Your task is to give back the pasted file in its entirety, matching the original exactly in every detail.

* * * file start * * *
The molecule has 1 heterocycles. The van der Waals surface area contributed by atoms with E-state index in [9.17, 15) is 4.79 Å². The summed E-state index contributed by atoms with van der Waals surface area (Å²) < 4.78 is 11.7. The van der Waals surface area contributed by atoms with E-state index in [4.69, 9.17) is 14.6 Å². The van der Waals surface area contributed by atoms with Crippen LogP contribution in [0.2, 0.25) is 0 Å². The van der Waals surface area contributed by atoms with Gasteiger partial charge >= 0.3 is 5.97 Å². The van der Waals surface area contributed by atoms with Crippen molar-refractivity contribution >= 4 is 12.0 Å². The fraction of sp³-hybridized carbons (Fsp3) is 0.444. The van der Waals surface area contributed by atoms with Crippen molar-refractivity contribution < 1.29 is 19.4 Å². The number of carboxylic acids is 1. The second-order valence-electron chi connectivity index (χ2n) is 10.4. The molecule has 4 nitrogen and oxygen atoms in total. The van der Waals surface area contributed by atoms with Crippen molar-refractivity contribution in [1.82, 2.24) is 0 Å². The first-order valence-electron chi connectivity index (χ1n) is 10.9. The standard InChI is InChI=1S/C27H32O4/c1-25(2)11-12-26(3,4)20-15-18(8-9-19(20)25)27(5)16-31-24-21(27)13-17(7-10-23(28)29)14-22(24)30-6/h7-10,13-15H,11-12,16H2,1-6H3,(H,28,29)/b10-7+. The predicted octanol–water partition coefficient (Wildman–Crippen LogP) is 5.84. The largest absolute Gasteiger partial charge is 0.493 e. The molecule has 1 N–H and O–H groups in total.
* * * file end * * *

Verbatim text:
The molecule has 1 heterocycles. The van der Waals surface area contributed by atoms with E-state index in [9.17, 15) is 4.79 Å². The summed E-state index contributed by atoms with van der Waals surface area (Å²) < 4.78 is 11.7. The van der Waals surface area contributed by atoms with E-state index in [4.69, 9.17) is 14.6 Å². The van der Waals surface area contributed by atoms with Crippen LogP contribution in [0.2, 0.25) is 0 Å². The van der Waals surface area contributed by atoms with Gasteiger partial charge >= 0.3 is 5.97 Å². The van der Waals surface area contributed by atoms with Crippen molar-refractivity contribution >= 4 is 12.0 Å². The fraction of sp³-hybridized carbons (Fsp3) is 0.444. The van der Waals surface area contributed by atoms with Crippen molar-refractivity contribution < 1.29 is 19.4 Å². The number of carboxylic acids is 1. The second-order valence-electron chi connectivity index (χ2n) is 10.4. The molecule has 4 nitrogen and oxygen atoms in total. The van der Waals surface area contributed by atoms with Crippen molar-refractivity contribution in [1.82, 2.24) is 0 Å². The first-order valence-electron chi connectivity index (χ1n) is 10.9. The standard InChI is InChI=1S/C27H32O4/c1-25(2)11-12-26(3,4)20-15-18(8-9-19(20)25)27(5)16-31-24-21(27)13-17(7-10-23(28)29)14-22(24)30-6/h7-10,13-15H,11-12,16H2,1-6H3,(H,28,29)/b10-7+. The predicted octanol–water partition coefficient (Wildman–Crippen LogP) is 5.84. The largest absolute Gasteiger partial charge is 0.493 e. The molecule has 1 N–H and O–H groups in total.